Hannah Kimuyu – That said, Greenlight has already started to make its own advances here via tracking partner TagMan. Greenlight initially integrated TagMan data (client specific) to understand the relationship between paid and organic search, but have since expanded this into understanding the full user buying cycle. The data findings so far have confirmed our initial thoughts on that the user doesn’t have a preference between paid or natural search, when searching for products or services. In fact the cross interaction between the two mediums, suggests that users are just focusing on their ‘search phrases’, and then picking the most relevant brand to buy with. Furthermore as advertisers diversify their online strategies more, the conversation becomes bigger than just understanding the relationship between paid and organic search. Brands should be asking themselves – what is the relationship between all online channels? Do I have the right media mix? And is my strategy cost effective?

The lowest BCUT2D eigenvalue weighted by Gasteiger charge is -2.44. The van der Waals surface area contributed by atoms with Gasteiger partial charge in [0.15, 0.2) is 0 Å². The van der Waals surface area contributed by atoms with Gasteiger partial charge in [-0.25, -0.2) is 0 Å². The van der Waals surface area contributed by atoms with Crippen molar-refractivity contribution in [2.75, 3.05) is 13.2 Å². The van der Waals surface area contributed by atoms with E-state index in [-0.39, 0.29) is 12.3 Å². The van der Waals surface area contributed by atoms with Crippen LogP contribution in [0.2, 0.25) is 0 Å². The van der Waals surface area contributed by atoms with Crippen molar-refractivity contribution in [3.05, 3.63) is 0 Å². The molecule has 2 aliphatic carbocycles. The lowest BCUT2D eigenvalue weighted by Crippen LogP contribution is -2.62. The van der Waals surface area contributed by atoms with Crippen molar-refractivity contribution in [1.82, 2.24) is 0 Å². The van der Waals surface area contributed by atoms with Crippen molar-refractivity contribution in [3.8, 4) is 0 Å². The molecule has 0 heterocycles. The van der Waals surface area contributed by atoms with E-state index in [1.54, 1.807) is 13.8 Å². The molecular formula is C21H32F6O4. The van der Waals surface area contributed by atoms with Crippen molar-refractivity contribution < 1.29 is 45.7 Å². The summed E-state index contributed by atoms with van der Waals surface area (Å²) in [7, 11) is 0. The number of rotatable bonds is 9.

Even though Search Marketing is over 10 years old, most advertisers are still using the first or last click model. Meaning anything that happens in between is completely ignored. Having both full click and channel path data allows Greenlight to analyse the entire user search journey, from first click to conversion. Resulting in several things:

  1. De-duplication of data, no more over paying affiliate commissions.
  2. Introducing Attribution modelling, fairer way of awarding affiliate commissions and sales/revenue to contributing channels.